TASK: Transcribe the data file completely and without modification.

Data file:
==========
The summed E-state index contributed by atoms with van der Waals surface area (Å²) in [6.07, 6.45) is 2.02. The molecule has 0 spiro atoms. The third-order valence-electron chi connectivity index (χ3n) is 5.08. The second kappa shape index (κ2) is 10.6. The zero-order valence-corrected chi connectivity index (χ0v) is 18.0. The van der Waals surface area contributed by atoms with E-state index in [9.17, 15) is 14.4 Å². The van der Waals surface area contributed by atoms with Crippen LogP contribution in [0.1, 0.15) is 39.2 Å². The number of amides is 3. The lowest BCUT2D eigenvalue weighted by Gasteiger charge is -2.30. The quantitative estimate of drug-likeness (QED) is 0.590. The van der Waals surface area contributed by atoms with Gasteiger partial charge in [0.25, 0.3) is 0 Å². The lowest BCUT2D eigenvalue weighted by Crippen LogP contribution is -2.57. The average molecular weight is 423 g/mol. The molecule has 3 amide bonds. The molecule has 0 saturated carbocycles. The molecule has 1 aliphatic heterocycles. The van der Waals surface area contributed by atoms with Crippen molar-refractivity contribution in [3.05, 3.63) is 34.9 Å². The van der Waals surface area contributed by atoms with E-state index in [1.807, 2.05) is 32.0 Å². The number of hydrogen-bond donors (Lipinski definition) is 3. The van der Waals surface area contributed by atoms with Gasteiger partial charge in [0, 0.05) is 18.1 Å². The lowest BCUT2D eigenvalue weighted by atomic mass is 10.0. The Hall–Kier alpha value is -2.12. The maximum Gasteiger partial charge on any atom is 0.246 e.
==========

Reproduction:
The summed E-state index contributed by atoms with van der Waals surface area (Å²) in [6.07, 6.45) is 2.02. The molecule has 0 spiro atoms. The third-order valence-electron chi connectivity index (χ3n) is 5.08. The second kappa shape index (κ2) is 10.6. The zero-order valence-corrected chi connectivity index (χ0v) is 18.0. The van der Waals surface area contributed by atoms with E-state index in [9.17, 15) is 14.4 Å². The van der Waals surface area contributed by atoms with Crippen LogP contribution in [0.1, 0.15) is 39.2 Å². The number of amides is 3. The lowest BCUT2D eigenvalue weighted by Gasteiger charge is -2.30. The quantitative estimate of drug-likeness (QED) is 0.590. The van der Waals surface area contributed by atoms with Gasteiger partial charge in [0.25, 0.3) is 0 Å². The lowest BCUT2D eigenvalue weighted by Crippen LogP contribution is -2.57. The average molecular weight is 423 g/mol. The molecule has 3 amide bonds. The molecule has 0 saturated carbocycles. The molecule has 1 aliphatic heterocycles. The van der Waals surface area contributed by atoms with Crippen molar-refractivity contribution in [3.05, 3.63) is 34.9 Å². The van der Waals surface area contributed by atoms with E-state index in [1.807, 2.05) is 32.0 Å². The number of hydrogen-bond donors (Lipinski definition) is 3. The van der Waals surface area contributed by atoms with Gasteiger partial charge in [0, 0.05) is 18.1 Å². The lowest BCUT2D eigenvalue weighted by atomic mass is 10.0. The Hall–Kier alpha value is -2.12. The maximum Gasteiger partial charge on any atom is 0.246 e.